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These laws have had a major impact on a wide range of different players in the international drug trade. Part of the argument in favor of legalization has centered on the ability to legalization to take away some of the power and influence of Mexican drug cartels. The cartels are some of the largest purveyors of illicit drug importation in the world. They make a tremendous amount of money each year by trafficking drugs into the United States. According to some statistics, somewhere in the neighborhood of one-quarter of the cartels’ profits come from marijuana. As Colorado and Washington have adopted more open policies on marijuana, they have, in effect, taken away one of the major money sources for these dangerous groups. There is a downside to this, of course, With cartels feeling a major pinch from this loss of revenue, they are more likely to make harder pushes with more dangerous drugs (Booth). Cocaine and heroin, for instance, have a tendency to do much more damage than marijuana. This concern is mitigated by the fact that the country’s drug agents have shown an ability and willingness to ferret out the harder drugs.

Some argue that signs point to the total legalization of marijuana in the not-distant future. As it currently stands, federal law makes marijuana illegal, and thus, it is illegal to import the substance. This means that both the Mexican government – which could have been exporting the drug legally – and the American government – which could tax its sale – are missing out on revenue that might have otherwise filled government coffers. Given the amount of money in play, it is not at all an exaggeration to suggest that the tide may be turning on marijuana.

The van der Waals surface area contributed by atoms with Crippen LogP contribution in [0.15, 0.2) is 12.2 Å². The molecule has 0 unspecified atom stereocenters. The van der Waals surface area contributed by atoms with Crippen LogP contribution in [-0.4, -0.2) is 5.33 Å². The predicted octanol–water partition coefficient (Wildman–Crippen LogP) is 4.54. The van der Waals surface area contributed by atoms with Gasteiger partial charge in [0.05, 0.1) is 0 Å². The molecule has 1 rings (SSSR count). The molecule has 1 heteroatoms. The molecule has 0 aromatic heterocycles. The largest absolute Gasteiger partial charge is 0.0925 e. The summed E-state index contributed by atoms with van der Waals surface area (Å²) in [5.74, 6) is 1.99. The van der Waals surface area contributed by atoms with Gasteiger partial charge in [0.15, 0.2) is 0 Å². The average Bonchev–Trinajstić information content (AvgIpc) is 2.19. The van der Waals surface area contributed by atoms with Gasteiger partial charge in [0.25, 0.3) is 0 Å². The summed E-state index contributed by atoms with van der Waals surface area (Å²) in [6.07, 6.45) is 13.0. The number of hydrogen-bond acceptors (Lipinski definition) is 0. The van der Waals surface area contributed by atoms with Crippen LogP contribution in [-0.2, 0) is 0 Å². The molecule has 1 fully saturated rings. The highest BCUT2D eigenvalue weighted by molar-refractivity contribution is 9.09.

All throughout America, alcohol production and consumption are celebrated. Advertisements are everywhere, and one can hardly turn on a television without seeing a person ordering a drink. This was unthinkably a century ago, as the country cracked down on booze with its prohibition. Over the past four decades, America’s “war on drugs” has brought terror to the streets, causing mass incarceration and an alarming death toll near the Mexican border. Tens of thousands of people are killed in Mexico in drug-related incidents each year (Courtney). The reality of mass incarceration and the death toll of drug-related activity has helped to swing momentum in the favor of legalization. Just as people began to see the light on alcohol, they are coming to see that legalizing marijuana could take away some of the problems associated with keeping it illegal.